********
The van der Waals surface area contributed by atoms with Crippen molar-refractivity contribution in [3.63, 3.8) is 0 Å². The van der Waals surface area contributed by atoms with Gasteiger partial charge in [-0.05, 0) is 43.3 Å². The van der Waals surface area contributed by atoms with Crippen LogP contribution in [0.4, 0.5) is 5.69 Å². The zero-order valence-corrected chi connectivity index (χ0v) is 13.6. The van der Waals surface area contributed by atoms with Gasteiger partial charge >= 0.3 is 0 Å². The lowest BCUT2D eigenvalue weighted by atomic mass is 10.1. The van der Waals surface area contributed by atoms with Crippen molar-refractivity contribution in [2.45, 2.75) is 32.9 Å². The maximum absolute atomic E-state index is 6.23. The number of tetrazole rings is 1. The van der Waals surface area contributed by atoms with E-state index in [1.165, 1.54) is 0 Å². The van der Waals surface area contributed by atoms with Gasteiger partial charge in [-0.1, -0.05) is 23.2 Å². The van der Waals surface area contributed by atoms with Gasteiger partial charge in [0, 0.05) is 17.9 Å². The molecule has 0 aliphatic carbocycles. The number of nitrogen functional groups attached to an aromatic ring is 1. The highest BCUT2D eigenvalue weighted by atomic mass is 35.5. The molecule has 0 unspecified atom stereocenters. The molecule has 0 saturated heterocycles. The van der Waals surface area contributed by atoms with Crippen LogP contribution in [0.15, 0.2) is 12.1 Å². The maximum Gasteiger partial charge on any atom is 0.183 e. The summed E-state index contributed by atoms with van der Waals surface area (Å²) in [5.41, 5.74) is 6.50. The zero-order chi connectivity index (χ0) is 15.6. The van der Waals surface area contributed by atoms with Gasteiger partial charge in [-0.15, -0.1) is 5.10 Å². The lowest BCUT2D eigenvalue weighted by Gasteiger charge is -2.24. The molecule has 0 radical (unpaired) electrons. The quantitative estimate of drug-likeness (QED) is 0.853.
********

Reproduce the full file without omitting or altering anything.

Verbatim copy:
The van der Waals surface area contributed by atoms with Crippen molar-refractivity contribution in [3.63, 3.8) is 0 Å². The van der Waals surface area contributed by atoms with Gasteiger partial charge in [-0.05, 0) is 43.3 Å². The van der Waals surface area contributed by atoms with Crippen LogP contribution in [0.4, 0.5) is 5.69 Å². The zero-order valence-corrected chi connectivity index (χ0v) is 13.6. The van der Waals surface area contributed by atoms with Gasteiger partial charge >= 0.3 is 0 Å². The lowest BCUT2D eigenvalue weighted by atomic mass is 10.1. The van der Waals surface area contributed by atoms with Crippen molar-refractivity contribution in [2.45, 2.75) is 32.9 Å². The maximum absolute atomic E-state index is 6.23. The number of tetrazole rings is 1. The van der Waals surface area contributed by atoms with E-state index in [1.165, 1.54) is 0 Å². The van der Waals surface area contributed by atoms with Gasteiger partial charge in [-0.1, -0.05) is 23.2 Å². The van der Waals surface area contributed by atoms with Gasteiger partial charge in [0, 0.05) is 17.9 Å². The molecule has 0 aliphatic carbocycles. The number of nitrogen functional groups attached to an aromatic ring is 1. The highest BCUT2D eigenvalue weighted by atomic mass is 35.5. The molecule has 0 unspecified atom stereocenters. The molecule has 0 saturated heterocycles. The van der Waals surface area contributed by atoms with Crippen LogP contribution in [0.15, 0.2) is 12.1 Å². The maximum Gasteiger partial charge on any atom is 0.183 e. The summed E-state index contributed by atoms with van der Waals surface area (Å²) in [5.41, 5.74) is 6.50. The zero-order chi connectivity index (χ0) is 15.6. The van der Waals surface area contributed by atoms with Gasteiger partial charge in [-0.15, -0.1) is 5.10 Å². The lowest BCUT2D eigenvalue weighted by Gasteiger charge is -2.24. The molecule has 0 radical (unpaired) electrons. The quantitative estimate of drug-likeness (QED) is 0.853.